Paul Preckel, Ag Econ
Jiqin Ni, ABE

Our team has made is soy-based nail color (polish) which make by more than 80% by mass of soybeans. It is nontoxic, environmental friendly and suitable for young girls. 

The production of soy-based nail polish is environmental friendly compared to the traditional polish because of the nontoxic ingredients and less dangerous biochemical reaction processes. Besides, since we use soybeans to make a non-food product, it creates a possible way for transgenic soybeans which remain controversial currently.  

Finally, the major advantage of our soybean nail polish is none or less toxic, and there would be some difficulties that it is probably hard to make as colorful, as quick-drying and as stable as the traditional nail polish because we do not use the strong chemicals.  


Dhairya Mehta, Chemical Engineering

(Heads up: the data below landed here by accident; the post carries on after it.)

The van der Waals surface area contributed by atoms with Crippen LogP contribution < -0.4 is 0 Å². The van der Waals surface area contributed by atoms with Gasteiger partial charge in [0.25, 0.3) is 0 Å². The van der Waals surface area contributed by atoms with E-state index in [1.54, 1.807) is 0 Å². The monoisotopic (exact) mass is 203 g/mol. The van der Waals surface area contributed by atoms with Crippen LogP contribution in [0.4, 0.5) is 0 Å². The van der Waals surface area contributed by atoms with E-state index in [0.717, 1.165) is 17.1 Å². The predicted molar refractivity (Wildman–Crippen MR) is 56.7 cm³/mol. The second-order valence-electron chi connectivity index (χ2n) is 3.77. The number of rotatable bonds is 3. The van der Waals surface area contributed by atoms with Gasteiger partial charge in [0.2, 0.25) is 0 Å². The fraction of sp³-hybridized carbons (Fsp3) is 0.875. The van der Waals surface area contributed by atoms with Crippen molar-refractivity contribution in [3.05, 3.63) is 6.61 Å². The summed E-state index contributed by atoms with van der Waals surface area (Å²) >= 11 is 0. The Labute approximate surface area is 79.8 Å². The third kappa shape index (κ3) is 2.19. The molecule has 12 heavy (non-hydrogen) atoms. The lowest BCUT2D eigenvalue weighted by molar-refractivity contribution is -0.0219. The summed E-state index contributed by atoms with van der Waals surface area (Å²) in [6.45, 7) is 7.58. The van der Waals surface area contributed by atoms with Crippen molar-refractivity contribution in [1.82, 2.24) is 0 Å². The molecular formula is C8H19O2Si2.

Erika Mendoza, Food Science
Kristen Hector, Biological & Food Process Engineering
Ryan Murphy, Food Science

Team Advisors:
Paul Preckel, Ag Econ
Kevin Keener, Food Science

Our product is a polymer material derived from soybean oil and stubble for use in children’s toys and related products. Soybean stubble can be used to produce isoeugenol (a lignin derivative), which acts as a polymer cross-linking agent. Over 90% of the product weight comes from soybean products, and no petrochemical-based components or plasticizers are used. Our product has no critical environmental, political, or social issues that need to be addressed in order to be successfully commercialized. The fact that we do not use a soybean protein fraction alleviates any allergenic concerns regarding our product.

Dhairya Mehta, Erika Mendoza, Ryan Murphy & Kristen Hector

Evan Anderson, Agricultural Engineering
Sean Anderson, Forestry
Sara Richert, Agricultural Engineering